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Daily devotional

February 27 - God’s grace brings new obedience!

“Then Zerubbabel the son of Shealtiel, and Joshua the son of Jehozadak, the high priest, with all the remnant of the people, obeyed the voice of the LORD their God, and the words of Haggai the prophet, as the LORD their God had sent him; and the people feared the presence of the LORD.” - Haggai 1:12 Scripture reading: Haggai 1:1-15 We are deep into the 6th century BC, now. The covenant people are back from the Babylonian captivity. They have received much grace from God and are living the life of freed people again. But they are already forgetting God, particularly in terms of His House. They have their own modern dwellings and all the comforts of home, but the temple of God remains an unfinished building project. God has begun to discipline His selfish children and Haggai preached repentance. The result is a slow return to obedience and a renewed awe of God. The puritan Jeremiah Burroughs wrote a book titled “Gospel Fear”, and we can rightly plead that He would cause us to fear Him! God applied to His covenant people of Haggai’s day three actions: discipline, His prophet’s Words, and an inner “stirring” of His Spirit in the leaders (1:14). These are each acts of the grace of God designed to issue forth in new obedience. And that’s what happened! And in these same ways God constantly tends to His flock. We need discipline – it is grace; we need His Word – it is grace; and we need His Spirit to stir up our leaders, and the rest of us! God is incredibly kind to work in us, bringing us back to obedience. Do you regularly ask God to bring you back to obedience to Him? Suggestions for prayer Pray to the Lord asking that He would bring you back to a joyful obedience of all He has said. Rev. Harold Miller graduated from Mid-America Reformed Seminary in 2001 and has served churches in Wellsburg, Iowa and Kansas City, Missouri before arriving at Oak Lawn, Illinois in 2020. Get this devotional delivered directly to your phone each day via our RP App. It is also available in print, for purchase, at NTGDevotional.com....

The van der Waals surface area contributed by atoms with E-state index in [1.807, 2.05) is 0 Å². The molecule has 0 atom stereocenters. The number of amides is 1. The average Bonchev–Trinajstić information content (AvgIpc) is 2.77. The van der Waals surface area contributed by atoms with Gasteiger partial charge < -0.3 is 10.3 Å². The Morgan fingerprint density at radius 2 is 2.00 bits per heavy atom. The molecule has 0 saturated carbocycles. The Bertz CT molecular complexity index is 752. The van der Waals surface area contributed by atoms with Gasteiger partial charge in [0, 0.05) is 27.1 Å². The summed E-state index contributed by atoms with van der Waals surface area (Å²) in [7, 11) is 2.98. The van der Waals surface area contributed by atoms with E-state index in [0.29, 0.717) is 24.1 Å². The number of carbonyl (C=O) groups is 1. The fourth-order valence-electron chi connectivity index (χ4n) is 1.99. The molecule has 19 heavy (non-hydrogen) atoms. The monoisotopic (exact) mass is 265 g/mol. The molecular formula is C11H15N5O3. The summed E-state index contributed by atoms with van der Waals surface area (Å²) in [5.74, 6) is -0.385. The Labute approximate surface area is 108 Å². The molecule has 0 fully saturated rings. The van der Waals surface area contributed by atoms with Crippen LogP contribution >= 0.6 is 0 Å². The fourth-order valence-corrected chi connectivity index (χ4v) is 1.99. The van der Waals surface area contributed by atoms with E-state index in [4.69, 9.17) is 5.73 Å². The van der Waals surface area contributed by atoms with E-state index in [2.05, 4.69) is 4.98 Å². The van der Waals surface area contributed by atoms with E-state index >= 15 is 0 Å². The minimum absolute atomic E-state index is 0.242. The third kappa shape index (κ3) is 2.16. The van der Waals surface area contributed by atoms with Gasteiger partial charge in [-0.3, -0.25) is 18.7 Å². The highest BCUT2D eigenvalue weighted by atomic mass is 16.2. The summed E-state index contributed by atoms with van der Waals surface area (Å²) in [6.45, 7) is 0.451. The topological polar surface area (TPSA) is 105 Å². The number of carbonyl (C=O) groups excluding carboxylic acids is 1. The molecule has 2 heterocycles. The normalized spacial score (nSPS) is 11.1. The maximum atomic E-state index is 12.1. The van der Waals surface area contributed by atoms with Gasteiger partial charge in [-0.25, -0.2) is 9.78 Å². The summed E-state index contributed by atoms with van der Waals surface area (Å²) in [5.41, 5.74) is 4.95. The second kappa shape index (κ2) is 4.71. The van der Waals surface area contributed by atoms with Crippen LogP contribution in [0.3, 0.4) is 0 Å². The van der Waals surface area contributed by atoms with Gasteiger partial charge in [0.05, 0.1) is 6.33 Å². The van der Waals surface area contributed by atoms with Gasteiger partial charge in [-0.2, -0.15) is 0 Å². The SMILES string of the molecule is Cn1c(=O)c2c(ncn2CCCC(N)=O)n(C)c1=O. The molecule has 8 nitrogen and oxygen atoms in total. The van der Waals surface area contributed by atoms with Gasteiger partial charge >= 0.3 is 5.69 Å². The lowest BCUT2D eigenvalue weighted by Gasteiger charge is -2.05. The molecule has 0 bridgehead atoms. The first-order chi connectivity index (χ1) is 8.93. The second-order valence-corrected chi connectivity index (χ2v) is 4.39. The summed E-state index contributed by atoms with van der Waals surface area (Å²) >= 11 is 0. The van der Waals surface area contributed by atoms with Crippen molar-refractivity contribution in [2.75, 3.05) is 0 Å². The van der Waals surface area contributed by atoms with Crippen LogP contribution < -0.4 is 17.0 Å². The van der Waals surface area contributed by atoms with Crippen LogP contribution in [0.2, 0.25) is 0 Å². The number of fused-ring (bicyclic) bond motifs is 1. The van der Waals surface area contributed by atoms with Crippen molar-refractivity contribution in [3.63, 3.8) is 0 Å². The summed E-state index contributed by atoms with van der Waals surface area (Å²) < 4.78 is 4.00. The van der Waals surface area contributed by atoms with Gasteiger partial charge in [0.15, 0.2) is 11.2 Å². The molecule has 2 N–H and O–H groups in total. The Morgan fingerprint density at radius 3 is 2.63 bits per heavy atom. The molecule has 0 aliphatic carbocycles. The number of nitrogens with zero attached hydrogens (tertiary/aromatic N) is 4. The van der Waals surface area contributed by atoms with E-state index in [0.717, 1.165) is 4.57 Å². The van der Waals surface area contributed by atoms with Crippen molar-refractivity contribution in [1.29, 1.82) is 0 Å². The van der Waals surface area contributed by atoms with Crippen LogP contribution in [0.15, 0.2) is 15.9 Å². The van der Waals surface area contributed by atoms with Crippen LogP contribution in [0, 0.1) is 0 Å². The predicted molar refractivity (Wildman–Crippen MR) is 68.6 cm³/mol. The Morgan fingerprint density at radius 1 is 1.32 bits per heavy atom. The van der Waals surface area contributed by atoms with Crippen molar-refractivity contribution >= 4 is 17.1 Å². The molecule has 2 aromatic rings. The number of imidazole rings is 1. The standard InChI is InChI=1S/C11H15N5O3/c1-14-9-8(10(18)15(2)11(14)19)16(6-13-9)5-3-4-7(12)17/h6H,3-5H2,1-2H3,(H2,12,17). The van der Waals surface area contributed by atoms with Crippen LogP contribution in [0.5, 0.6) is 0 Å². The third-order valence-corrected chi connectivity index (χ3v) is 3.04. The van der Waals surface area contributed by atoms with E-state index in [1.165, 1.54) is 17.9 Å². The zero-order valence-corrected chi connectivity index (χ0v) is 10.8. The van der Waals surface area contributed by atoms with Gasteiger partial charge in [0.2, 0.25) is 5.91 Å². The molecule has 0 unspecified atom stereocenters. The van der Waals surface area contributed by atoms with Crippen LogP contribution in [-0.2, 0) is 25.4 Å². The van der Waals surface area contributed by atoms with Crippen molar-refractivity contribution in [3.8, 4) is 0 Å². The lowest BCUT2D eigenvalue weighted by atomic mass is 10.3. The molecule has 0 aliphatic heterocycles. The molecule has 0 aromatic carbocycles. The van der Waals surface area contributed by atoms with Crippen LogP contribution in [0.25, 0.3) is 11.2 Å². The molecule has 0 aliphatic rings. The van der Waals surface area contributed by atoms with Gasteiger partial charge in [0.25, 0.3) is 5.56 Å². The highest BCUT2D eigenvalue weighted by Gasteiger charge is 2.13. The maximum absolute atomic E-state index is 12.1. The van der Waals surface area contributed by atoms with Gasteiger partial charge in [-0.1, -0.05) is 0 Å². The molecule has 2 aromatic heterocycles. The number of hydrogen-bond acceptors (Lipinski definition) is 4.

Daily devotional

February 26 - God’s grace for righteousness in an unrighteousness age

“Now when Daniel knew that the writing was signed, he went home. And in his upper room, with his windows open toward Jerusalem, he knelt down on his knees three times that day, and prayed and gave thanks before his God, as was his custom since early days.” - Daniel 6:10  Scripture reading: Daniel 6:1-30 Daniel was a preview of and lived out of the grace from the Lord Jesus Christ. Daniel’s righteousness and ‘rightness’ was his because he “…believed in his God” which is to say – because he was in Jesus Christ. Being an Old Testament servant of the King of Kings and Lord of Lords, Daniel put all others around him lower than God. God had first place in Daniel’s heart and actions. It should not surprise us to see Daniel praying three times a day after wicked men had gotten an evil law passed, making such praying illegal. There are times when wicked men will force faithful Christians to disobey governments. As often as human rulers demand that we disobey God, we will be found faithfully obeying God, no matter the earthly trouble our obedience brings to us. This sustaining grace of God is powerfully needed in our day, along with a sizeable dose of wisdom. Have rulers demanded that we disobey God? How do we reason from the general principle to the specific instance? This is very important! However, when we are convinced that human laws are requiring that we violate God’s law, we have only one option – stand on God’s Word and accept the consequences of our obedience. “…those who honor Me I will honor, and those who despise Me shall be lightly esteemed” (1 Samuel 2:30). Suggestions for prayer Ask the Lord for wisdom and confidence that you rightly obey God rather than ungodly laws. Rev. Harold Miller graduated from Mid-America Reformed Seminary in 2001 and has served churches in Wellsburg, Iowa and Kansas City, Missouri before arriving at Oak Lawn, Illinois in 2020. Get this devotional delivered directly to your phone each day via our RP App. It is also available in print, for purchase, at NTGDevotional.com....

Daily devotional

February 24 - The grace of God in purification